You have rights as a working U.S. citizen, and law binds your employer to reasonably accommodate you if you are disabled. Inform yourself and be prepared to keep a record of the details of discrimination, before and after. If you feel you have been discriminated against by your employer, we are here for you.
How is disability defined in the United States?
According to the U.S. Department of Justice’s Americans with Disabilities Act, disability is defined as: “A person who has a physical or mental impairment that substantially limits one or more major life activities, a person who has a history or record of such an impairment, or a person who is perceived by others as having such an impairment.” *
Some examples of physical or mental include:
HIV/AIDS or hepatitis
Epilepsy or some other seizure disorder
(This is in not an exhaustive list of disabilities, but it indicates that there are many variations.)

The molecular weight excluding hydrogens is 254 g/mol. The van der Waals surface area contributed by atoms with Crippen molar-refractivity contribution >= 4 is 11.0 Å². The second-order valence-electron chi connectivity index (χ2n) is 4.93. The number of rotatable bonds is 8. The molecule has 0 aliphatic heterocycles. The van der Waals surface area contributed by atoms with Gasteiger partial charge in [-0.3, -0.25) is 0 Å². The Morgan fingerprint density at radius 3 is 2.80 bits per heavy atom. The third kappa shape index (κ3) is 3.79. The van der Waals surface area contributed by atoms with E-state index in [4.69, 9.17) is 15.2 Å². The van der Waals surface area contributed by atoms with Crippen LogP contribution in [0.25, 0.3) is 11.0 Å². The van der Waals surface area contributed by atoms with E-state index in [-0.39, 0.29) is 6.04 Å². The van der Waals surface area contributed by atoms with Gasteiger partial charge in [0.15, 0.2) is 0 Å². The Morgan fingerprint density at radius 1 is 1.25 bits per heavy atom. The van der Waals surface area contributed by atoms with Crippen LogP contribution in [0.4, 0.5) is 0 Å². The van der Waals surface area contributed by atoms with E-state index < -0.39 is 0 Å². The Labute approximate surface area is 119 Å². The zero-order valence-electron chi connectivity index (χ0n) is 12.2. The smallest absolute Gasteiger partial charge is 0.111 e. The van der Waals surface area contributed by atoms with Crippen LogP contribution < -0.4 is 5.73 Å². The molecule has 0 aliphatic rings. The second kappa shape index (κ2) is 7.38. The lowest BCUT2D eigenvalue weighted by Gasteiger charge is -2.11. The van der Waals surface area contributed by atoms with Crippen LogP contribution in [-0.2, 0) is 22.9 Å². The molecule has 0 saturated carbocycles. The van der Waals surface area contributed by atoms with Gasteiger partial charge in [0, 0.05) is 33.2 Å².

According to the U.S. Equal Employment Opportunity Commission: “The law requires an employer to provide reasonable accommodation to an employee or job applicant with a disability unless doing so would cause significant difficulty or expense for the employer (“undue hardship”).” **
Armed with the information mentioned above, we would like you to know that you are not alone in cases of discrimination in the workplace. The law is on your side, and if you have been discriminated against, you could be entitled to compensation for a variety of losses in your personal and professional life. Raynes | Erickson Attorneys at Law are prepared to be your voice in court and have the professional experience needed to handle your case. Timing can be critical, so please contact us today for your free, no obligation, confidential legal consultation.